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Celia Miller

Celia Miller



Celia Miller (née Bushell) was born in Leicester and educated at Orme Girls’ School, Newcastle-under-Lyme and Wyggeston Girls’ School, Leicester. She went on to read English at Trinity College, Dublin, then history at the University of Bristol. She was awarded a BA with first class honours in 1976 and a PhD in 1980 for her work on the social and economic effects of agricultural change on rural communities in Victorian Gloucestershire.

Celia stayed at the University of Bristol for several more years, working as a part-time tutor in local history. She published Rain and Ruin, The Diary of an Oxfordshire Farmer, John Simpson Calvertt 1875–1900 (Gloucester, 1983), The Account Books of Thomas Smith, Ireley Farm, Hailes, Gloucestershire 1865–71 (Gloucester, 1985), and several articles in academic journals. Subsequently she worked as academic editor with a local publishing firm, then in NHS management in Gloucestershire.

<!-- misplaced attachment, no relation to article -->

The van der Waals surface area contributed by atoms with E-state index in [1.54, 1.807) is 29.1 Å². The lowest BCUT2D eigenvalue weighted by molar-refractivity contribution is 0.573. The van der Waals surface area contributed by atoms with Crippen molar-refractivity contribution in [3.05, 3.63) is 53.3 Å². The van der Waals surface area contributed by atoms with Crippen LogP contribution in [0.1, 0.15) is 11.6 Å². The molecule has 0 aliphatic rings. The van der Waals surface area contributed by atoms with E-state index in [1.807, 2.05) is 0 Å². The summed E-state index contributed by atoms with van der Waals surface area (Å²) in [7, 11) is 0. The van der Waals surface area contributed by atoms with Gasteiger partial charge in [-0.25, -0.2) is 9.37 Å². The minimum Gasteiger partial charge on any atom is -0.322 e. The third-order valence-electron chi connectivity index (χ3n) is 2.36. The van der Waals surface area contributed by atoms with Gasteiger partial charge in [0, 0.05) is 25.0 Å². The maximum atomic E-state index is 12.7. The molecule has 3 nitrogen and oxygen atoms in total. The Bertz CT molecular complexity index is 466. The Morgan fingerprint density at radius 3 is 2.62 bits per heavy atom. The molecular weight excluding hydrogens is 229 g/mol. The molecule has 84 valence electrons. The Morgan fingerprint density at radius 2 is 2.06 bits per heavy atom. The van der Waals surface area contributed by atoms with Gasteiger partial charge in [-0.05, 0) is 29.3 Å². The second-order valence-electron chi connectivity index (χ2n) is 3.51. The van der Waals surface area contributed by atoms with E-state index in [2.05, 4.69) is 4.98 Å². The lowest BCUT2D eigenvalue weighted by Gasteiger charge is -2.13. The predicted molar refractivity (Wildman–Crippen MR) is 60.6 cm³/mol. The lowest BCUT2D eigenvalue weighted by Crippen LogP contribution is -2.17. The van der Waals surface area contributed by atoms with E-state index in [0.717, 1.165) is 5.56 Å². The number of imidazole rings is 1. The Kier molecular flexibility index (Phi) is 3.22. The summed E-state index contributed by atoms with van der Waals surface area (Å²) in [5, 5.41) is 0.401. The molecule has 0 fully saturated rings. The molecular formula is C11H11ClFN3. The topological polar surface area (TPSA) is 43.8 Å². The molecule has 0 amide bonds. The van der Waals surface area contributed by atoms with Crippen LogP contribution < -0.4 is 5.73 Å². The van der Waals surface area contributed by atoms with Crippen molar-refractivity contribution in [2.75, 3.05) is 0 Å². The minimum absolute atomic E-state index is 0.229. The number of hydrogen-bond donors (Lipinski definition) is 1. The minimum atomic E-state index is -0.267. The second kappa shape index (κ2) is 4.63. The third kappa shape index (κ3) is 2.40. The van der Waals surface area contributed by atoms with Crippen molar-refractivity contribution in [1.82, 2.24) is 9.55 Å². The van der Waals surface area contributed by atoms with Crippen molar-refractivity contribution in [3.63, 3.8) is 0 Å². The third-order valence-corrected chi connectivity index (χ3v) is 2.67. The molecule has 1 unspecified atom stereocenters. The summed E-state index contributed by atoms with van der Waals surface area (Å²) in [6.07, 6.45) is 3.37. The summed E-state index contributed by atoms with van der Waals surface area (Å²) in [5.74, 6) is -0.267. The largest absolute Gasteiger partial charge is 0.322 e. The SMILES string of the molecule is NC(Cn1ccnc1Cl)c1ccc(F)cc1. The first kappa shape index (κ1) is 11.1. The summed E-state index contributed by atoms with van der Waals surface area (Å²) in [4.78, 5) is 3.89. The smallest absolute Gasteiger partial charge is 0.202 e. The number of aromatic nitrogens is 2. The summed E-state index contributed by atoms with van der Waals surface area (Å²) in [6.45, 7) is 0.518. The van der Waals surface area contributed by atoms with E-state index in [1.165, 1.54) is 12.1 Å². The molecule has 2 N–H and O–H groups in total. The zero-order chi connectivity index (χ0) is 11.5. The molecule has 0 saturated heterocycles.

Celia married Colin Miller in 1963, and after their retirement in 2002 they returned to Colin’s native county of Norfolk, living first in Reedham and now in Strumpshaw. Celia first came across the letters of Elizabeth (Betsy) Leathes, later Peach, at Norfolk Record Office in 2003, drawn by the Reedham connection (Betsy’s first husband was rector of Reedham). The Amiable Mrs Peach is the result of her research.

A great lover of all things Norwich, Celia Miller works as a volunteer guide at Norwich Cathedral and it was there that she met Jean Smith, who created all the line illustrations for The Amiable Mrs Peach. Jean is a vice-president of the Costume and Textile Association, an organization whose members have done much to preserve and promote the history, tradition and continuing culture of costume and textile in Norwich and Norfolk. The fashion-conscious Betsy Peach would surely have been a member had she been alive today!

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